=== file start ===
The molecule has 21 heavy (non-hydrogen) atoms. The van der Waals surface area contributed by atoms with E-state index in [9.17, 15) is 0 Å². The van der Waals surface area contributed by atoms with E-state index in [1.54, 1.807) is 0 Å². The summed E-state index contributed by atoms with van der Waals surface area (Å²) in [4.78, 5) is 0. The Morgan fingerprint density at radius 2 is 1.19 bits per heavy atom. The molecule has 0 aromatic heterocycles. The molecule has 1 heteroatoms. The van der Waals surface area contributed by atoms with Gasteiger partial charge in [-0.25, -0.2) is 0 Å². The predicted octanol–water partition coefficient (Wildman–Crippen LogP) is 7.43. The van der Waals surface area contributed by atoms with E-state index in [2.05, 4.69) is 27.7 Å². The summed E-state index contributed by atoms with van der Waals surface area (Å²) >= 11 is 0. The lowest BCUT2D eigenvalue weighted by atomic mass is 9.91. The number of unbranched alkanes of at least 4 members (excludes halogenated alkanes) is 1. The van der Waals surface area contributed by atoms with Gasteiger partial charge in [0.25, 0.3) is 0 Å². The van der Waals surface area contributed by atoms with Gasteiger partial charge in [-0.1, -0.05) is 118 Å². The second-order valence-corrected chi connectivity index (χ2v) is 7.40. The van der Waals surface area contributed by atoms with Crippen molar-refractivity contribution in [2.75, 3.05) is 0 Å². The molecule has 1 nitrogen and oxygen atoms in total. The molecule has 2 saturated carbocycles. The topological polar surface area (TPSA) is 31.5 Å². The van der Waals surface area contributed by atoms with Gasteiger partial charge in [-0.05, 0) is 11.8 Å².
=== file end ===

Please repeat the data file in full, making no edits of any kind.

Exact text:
The molecule has 21 heavy (non-hydrogen) atoms. The van der Waals surface area contributed by atoms with E-state index in [9.17, 15) is 0 Å². The van der Waals surface area contributed by atoms with E-state index in [1.54, 1.807) is 0 Å². The summed E-state index contributed by atoms with van der Waals surface area (Å²) in [4.78, 5) is 0. The Morgan fingerprint density at radius 2 is 1.19 bits per heavy atom. The molecule has 0 aromatic heterocycles. The molecule has 1 heteroatoms. The van der Waals surface area contributed by atoms with Gasteiger partial charge in [-0.25, -0.2) is 0 Å². The predicted octanol–water partition coefficient (Wildman–Crippen LogP) is 7.43. The van der Waals surface area contributed by atoms with E-state index in [2.05, 4.69) is 27.7 Å². The summed E-state index contributed by atoms with van der Waals surface area (Å²) >= 11 is 0. The lowest BCUT2D eigenvalue weighted by atomic mass is 9.91. The number of unbranched alkanes of at least 4 members (excludes halogenated alkanes) is 1. The van der Waals surface area contributed by atoms with Gasteiger partial charge in [0.25, 0.3) is 0 Å². The van der Waals surface area contributed by atoms with Gasteiger partial charge in [-0.1, -0.05) is 118 Å². The second-order valence-corrected chi connectivity index (χ2v) is 7.40. The van der Waals surface area contributed by atoms with Crippen molar-refractivity contribution in [2.75, 3.05) is 0 Å². The molecule has 1 nitrogen and oxygen atoms in total. The molecule has 2 saturated carbocycles. The topological polar surface area (TPSA) is 31.5 Å². The van der Waals surface area contributed by atoms with Gasteiger partial charge in [-0.05, 0) is 11.8 Å².